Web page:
When election day draws near, political conversations and debates become a common occurrence amongst acquaintances, friends, and families—and even inside the workplace. In fact, one survey by Challenger, Gray & Christmas, Inc. reports that 94 percent have overheard political discussions at work, with 18.2 percent saying those discussions happen often.
Political talk between workers can be a nightmare for employers, as conversations regarding candidates often focus on sensitive topics and can easily lead to a disruption of productivity, a tension-filled work environment, and liability issues. As an employer, you have a responsibility to make sure your employees feel comfortable at work, but what can you do to keep the political peace at work?
What are your rights as an employer?
In order to address the issue of political speech in the workplace, employers must first fully understand their limitations when it comes to controlling these types of discussions. For example, there are different restrictions based on whether a company is a private or public-sector employer.
Public-sector employers are subject to First Amendment rights to free speech and cannot limit employee speech—even if it’s related to politics. As such, making employment decisions based on an employee’s political activity can cause significant concerns. Political patronage and the Hatch Act of 1939 must also be considered when it comes to the political discussion rights of public-sector employees.
Private employers are not subject to the free speech restrictions of the US or state Constitution and as such may generally impose broader limits on employee’s political activities and discussions during working hours. However, private employers cannot restrict speech (or impose conditions on the use of company property or systems such as email that would interfere with employee speech) on issues covered by the National Labor Relations Act (NLRA), which protects the “concerted activity” of employees to pursue better pay and working conditions. With political discussions often broaching sensitive employment issues, companies should be very careful when moderating employee conversations, even if appears as if they’re just talking “politics”.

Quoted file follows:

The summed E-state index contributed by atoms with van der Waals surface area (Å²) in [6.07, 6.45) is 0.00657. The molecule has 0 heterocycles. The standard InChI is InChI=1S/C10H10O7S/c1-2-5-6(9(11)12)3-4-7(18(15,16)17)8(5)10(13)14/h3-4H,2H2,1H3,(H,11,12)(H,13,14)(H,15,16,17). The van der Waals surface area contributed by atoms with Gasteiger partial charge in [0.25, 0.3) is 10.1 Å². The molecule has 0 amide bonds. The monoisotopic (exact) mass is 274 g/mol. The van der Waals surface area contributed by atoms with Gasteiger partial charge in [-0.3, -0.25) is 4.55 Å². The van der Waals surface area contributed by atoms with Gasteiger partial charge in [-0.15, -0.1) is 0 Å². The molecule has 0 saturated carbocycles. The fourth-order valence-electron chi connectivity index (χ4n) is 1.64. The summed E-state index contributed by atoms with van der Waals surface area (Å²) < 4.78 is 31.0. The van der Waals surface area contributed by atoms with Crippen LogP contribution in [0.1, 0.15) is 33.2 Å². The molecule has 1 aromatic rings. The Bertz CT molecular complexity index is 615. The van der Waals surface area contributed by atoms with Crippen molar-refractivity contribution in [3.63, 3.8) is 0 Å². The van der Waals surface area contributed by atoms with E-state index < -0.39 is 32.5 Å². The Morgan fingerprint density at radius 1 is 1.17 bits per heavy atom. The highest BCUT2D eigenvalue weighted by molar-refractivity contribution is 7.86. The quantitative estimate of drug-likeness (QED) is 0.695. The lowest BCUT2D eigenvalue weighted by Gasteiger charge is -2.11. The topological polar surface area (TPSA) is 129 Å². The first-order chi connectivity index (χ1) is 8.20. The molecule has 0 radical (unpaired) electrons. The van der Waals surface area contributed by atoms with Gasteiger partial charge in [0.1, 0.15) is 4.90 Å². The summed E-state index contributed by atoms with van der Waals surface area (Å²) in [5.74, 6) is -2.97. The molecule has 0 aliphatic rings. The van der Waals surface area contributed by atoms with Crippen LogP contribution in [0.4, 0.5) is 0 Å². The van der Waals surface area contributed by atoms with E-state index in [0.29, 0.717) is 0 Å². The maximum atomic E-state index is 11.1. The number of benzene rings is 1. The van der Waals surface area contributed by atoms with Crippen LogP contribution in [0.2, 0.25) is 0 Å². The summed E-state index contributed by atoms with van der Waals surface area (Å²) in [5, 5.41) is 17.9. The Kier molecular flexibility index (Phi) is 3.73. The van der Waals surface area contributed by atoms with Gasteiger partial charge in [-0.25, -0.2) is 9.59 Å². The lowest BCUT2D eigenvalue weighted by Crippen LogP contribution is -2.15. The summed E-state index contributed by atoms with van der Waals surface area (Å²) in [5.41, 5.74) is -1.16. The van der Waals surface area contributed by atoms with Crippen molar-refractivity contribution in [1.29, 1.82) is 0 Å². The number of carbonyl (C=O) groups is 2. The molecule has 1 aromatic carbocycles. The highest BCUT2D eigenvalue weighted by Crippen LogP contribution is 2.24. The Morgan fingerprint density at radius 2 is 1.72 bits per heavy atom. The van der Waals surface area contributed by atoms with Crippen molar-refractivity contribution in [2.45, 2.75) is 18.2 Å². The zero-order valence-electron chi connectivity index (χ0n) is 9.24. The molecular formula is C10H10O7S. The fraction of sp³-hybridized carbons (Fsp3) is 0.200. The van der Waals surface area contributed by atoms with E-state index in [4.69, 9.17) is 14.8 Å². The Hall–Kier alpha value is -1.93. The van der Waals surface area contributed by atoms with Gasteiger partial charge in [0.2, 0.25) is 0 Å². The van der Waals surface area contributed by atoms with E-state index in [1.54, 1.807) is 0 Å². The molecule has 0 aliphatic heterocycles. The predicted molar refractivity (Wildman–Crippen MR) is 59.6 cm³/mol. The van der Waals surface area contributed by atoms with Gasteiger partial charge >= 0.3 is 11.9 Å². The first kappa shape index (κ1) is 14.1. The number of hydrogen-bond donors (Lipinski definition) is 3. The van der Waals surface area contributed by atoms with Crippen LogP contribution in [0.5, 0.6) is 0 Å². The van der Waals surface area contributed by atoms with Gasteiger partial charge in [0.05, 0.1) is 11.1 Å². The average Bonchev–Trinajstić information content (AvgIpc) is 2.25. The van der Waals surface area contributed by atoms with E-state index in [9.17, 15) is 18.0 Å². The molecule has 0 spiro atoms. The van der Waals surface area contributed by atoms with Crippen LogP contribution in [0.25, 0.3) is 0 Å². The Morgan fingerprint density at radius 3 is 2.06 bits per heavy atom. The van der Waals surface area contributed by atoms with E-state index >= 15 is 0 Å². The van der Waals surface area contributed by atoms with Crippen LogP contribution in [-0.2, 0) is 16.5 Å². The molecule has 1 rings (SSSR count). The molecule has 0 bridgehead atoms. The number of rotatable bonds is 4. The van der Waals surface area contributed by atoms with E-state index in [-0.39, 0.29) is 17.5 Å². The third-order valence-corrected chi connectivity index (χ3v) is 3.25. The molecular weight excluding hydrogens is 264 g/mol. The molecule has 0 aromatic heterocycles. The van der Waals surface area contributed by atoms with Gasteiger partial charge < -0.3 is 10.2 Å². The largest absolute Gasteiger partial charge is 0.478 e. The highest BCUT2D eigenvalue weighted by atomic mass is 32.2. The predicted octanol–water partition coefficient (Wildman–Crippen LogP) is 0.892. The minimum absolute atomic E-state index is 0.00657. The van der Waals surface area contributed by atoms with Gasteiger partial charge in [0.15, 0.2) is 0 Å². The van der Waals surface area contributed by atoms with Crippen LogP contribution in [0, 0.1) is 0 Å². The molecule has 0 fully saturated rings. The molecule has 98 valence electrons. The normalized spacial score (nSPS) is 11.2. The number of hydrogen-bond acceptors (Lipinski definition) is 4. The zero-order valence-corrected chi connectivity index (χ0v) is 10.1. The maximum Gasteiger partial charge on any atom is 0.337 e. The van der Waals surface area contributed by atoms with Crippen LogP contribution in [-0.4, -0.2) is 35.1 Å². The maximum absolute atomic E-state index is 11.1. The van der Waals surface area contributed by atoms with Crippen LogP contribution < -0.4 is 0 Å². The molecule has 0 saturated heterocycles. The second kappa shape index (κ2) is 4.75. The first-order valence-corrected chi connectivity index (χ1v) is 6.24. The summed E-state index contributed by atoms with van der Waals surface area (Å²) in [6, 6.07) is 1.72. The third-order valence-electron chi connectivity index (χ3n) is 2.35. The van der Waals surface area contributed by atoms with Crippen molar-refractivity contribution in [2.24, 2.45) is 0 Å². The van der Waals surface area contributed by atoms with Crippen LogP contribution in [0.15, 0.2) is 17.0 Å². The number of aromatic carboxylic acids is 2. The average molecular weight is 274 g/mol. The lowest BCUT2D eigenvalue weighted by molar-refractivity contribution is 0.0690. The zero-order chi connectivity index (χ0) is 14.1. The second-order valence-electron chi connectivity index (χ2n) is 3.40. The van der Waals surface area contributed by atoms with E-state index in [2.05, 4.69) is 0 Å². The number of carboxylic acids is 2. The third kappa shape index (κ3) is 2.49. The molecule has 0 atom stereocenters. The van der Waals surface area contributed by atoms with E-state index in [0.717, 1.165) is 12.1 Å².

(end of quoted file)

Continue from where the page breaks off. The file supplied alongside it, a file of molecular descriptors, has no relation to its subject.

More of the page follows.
There are additional considerations to be aware of when it comes to determining how to handle political talk from employees. For that reason, it’s important that you discuss this subject with your HR representative and/or legal counsel so that you completely understand the laws and regulations on addressing political talk or displays in the office.
Tips for keeping the peace at work
As an employer, the best and safest way to keep the political peace in your workplace is to establish a culture of respect and set the example from the top down. Consider implementing these three methods:
Keep your company’s political preferences private
A good practice is to avoid bringing up politics altogether. This includes not publicizing your company’s stance on certain political topics and presidential candidates. Endorsing a particular candidate not only runs the risk of alienating some employees and customers, it also opens the door for political discussions between employees.
Provide guidance to management
The people in your leadership and management positions greatly affect your company’s success—both internally and externally. So take the time to inform/train your leaders on the importance of avoiding political talk and displaying respect and civility to each other at all times. They set the example so make sure it’s positive.
Educate employees on anti-harassment policies
Keep your employees well-educated on the ins and outs of your anti-harassment/bullying policy. If employees come across other coworkers who are feuding over political beliefs, management should be notified immediately. In these cases, HR should meet with the employees to let them know that political battles should be kept out of the office.
We are in politically contentious times. As an employer, it’s important to take time to review how your company will promote a culture of respect and handle political discussions. And as always, it’s vital that you involve your HR and/or legal counsel on this matter.
This article is for informational purposes only and does not constitute legal advice. Due to the complexities of the interaction between employee free speech and the NLRA, employers should always consult with experienced employment law counsel before attempting to restrict or moderate employee speech.